China to takeover AI space | Source: Shutterstock

China plots takeover of AI space with government-led proposal

CHINA has always had an eye on usurping the United States’ pole position as leader in AI technology and the release of a document outlining its strategy for achieving such a future lays bare for the world to see exactly how it means to get there by 2030.

South China Morning Post reports the proposal puts forward a three-step strategy, with rough deadlines: maintaining its current standing while also keeping up to date with the changes in the tech by 2020, begin making technological breakthroughs by 2025 and achieve industry dominance by 2030.

The government-led plan will be aimed at helping to drive China’s digital industry in a new direction, away from the manufacturing industry which commentators all over have said will be directly impacted by the exponential growth of automation in the next decade or so. According to estimates from a PwC report quoted by SCMP, China has the potential to see more than a quarter of its enormous GDP come from AI-related products.

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The government will be the primary driver of investment in the area, and they will be plugging money into the development of AI-related parts and hardware, including supercomputers, the country’s nascent semiconductor industry and the personnel needed to facilitate research.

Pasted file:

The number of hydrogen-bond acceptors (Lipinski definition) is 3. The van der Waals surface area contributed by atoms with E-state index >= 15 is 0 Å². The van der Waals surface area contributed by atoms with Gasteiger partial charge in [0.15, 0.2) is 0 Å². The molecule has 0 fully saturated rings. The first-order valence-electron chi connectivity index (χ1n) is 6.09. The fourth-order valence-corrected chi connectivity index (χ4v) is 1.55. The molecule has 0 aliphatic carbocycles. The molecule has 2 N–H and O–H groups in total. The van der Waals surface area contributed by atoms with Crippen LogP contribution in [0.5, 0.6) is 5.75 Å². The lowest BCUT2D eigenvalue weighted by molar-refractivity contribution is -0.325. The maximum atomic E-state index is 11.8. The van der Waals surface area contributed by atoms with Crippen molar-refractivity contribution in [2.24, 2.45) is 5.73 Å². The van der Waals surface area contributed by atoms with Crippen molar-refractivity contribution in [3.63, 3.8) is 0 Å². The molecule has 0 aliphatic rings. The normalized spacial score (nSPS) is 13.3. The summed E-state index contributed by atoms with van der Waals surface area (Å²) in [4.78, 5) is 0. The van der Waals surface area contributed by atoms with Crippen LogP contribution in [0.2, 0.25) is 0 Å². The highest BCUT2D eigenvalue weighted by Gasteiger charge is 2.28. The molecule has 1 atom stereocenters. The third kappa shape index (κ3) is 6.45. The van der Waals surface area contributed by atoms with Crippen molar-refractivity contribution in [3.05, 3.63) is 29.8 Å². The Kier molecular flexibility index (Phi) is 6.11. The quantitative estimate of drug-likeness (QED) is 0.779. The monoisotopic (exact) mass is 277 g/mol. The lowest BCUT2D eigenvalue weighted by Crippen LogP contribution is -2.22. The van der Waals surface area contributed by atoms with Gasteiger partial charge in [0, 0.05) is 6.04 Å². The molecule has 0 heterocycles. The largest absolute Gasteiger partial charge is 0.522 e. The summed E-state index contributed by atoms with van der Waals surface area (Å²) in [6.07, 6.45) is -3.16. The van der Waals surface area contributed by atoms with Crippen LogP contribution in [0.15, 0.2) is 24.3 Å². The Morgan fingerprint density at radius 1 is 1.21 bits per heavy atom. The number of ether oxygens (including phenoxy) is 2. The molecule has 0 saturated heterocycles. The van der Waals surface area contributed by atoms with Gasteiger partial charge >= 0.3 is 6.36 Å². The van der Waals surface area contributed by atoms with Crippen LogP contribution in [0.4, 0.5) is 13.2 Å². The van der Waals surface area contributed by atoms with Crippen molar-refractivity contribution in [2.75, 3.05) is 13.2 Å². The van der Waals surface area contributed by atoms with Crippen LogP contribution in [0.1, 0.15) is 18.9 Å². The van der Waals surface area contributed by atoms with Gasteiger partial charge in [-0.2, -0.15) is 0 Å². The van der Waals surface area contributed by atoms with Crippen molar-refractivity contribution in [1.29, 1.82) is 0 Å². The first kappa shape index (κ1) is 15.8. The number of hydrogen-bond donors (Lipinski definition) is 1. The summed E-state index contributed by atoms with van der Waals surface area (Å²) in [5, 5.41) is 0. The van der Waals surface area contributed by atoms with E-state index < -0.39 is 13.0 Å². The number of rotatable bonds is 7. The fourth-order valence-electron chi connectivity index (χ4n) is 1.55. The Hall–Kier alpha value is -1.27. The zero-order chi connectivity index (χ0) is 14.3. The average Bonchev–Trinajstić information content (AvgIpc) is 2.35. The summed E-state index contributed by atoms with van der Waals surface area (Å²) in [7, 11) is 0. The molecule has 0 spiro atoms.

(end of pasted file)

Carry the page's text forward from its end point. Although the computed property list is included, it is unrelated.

China’s AI game has faced several setbacks recently, as one of the country’s leaders in AI, Baidu, has seen many of their lead staff leave the company in the last three months, beginning with head scientist Andrew Ng. The company is still largely seen as a frontrunner in the field of natural language processing, which has potential applications in virtual assistants, translation work and autonomous vehicles.

The huge government investment is banking on its efforts making a significant impact on the country’s economy: AI technology could potentially push up GDPs all over the world by an estimated 14 percent by 2030, which is roughly a value of US$15.7 trillion. Core AI tech could be worth as much as CNY150 billion by 2020, while ancillary industries are expected to be valued at CNY1 trillion.

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“In the next 12 years, we aim to have double-digit growth in our business,” Richard Liu Qiangdong, the founder and chairman of – one of China’s foremost e-commerce platforms – said during a technology conference on Thursday in Shanghai, according to SCMP.

“I believe 10 years from now, the total number of employees may be even smaller than what we have today. Our aim is to have 80,000 employees.”